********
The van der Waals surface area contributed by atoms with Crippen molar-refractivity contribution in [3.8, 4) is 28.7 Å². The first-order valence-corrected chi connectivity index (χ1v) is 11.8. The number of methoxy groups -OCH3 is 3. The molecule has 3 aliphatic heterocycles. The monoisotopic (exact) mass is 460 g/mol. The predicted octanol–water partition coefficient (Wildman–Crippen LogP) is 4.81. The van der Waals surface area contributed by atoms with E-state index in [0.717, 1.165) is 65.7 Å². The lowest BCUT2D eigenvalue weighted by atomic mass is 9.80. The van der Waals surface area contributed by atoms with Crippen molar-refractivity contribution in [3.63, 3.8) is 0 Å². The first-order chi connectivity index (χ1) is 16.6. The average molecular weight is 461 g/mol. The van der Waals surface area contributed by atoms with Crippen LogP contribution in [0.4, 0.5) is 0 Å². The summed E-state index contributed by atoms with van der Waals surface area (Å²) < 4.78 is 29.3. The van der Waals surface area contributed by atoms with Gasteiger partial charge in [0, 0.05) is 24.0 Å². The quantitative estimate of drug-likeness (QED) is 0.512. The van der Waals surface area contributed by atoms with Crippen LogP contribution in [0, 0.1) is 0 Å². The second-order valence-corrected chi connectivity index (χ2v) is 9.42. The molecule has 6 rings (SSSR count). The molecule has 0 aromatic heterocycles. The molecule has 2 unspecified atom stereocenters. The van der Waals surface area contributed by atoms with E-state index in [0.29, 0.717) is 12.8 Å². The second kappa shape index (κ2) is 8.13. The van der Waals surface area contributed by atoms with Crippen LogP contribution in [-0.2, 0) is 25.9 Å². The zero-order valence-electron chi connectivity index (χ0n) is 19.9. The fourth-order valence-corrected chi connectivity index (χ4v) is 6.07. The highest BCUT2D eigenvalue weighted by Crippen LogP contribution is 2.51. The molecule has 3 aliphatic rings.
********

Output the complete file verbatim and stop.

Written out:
The van der Waals surface area contributed by atoms with Crippen molar-refractivity contribution in [3.8, 4) is 28.7 Å². The first-order valence-corrected chi connectivity index (χ1v) is 11.8. The number of methoxy groups -OCH3 is 3. The molecule has 3 aliphatic heterocycles. The monoisotopic (exact) mass is 460 g/mol. The predicted octanol–water partition coefficient (Wildman–Crippen LogP) is 4.81. The van der Waals surface area contributed by atoms with E-state index in [0.717, 1.165) is 65.7 Å². The lowest BCUT2D eigenvalue weighted by atomic mass is 9.80. The van der Waals surface area contributed by atoms with Crippen molar-refractivity contribution in [3.63, 3.8) is 0 Å². The first-order chi connectivity index (χ1) is 16.6. The average molecular weight is 461 g/mol. The van der Waals surface area contributed by atoms with Crippen LogP contribution in [0.4, 0.5) is 0 Å². The summed E-state index contributed by atoms with van der Waals surface area (Å²) < 4.78 is 29.3. The van der Waals surface area contributed by atoms with Gasteiger partial charge in [0, 0.05) is 24.0 Å². The quantitative estimate of drug-likeness (QED) is 0.512. The van der Waals surface area contributed by atoms with Crippen LogP contribution in [0, 0.1) is 0 Å². The second-order valence-corrected chi connectivity index (χ2v) is 9.42. The molecule has 6 rings (SSSR count). The molecule has 0 aromatic heterocycles. The molecule has 2 unspecified atom stereocenters. The van der Waals surface area contributed by atoms with E-state index in [0.29, 0.717) is 12.8 Å². The second kappa shape index (κ2) is 8.13. The van der Waals surface area contributed by atoms with Crippen LogP contribution in [-0.2, 0) is 25.9 Å². The zero-order valence-electron chi connectivity index (χ0n) is 19.9. The fourth-order valence-corrected chi connectivity index (χ4v) is 6.07. The highest BCUT2D eigenvalue weighted by Crippen LogP contribution is 2.51. The molecule has 3 aliphatic rings.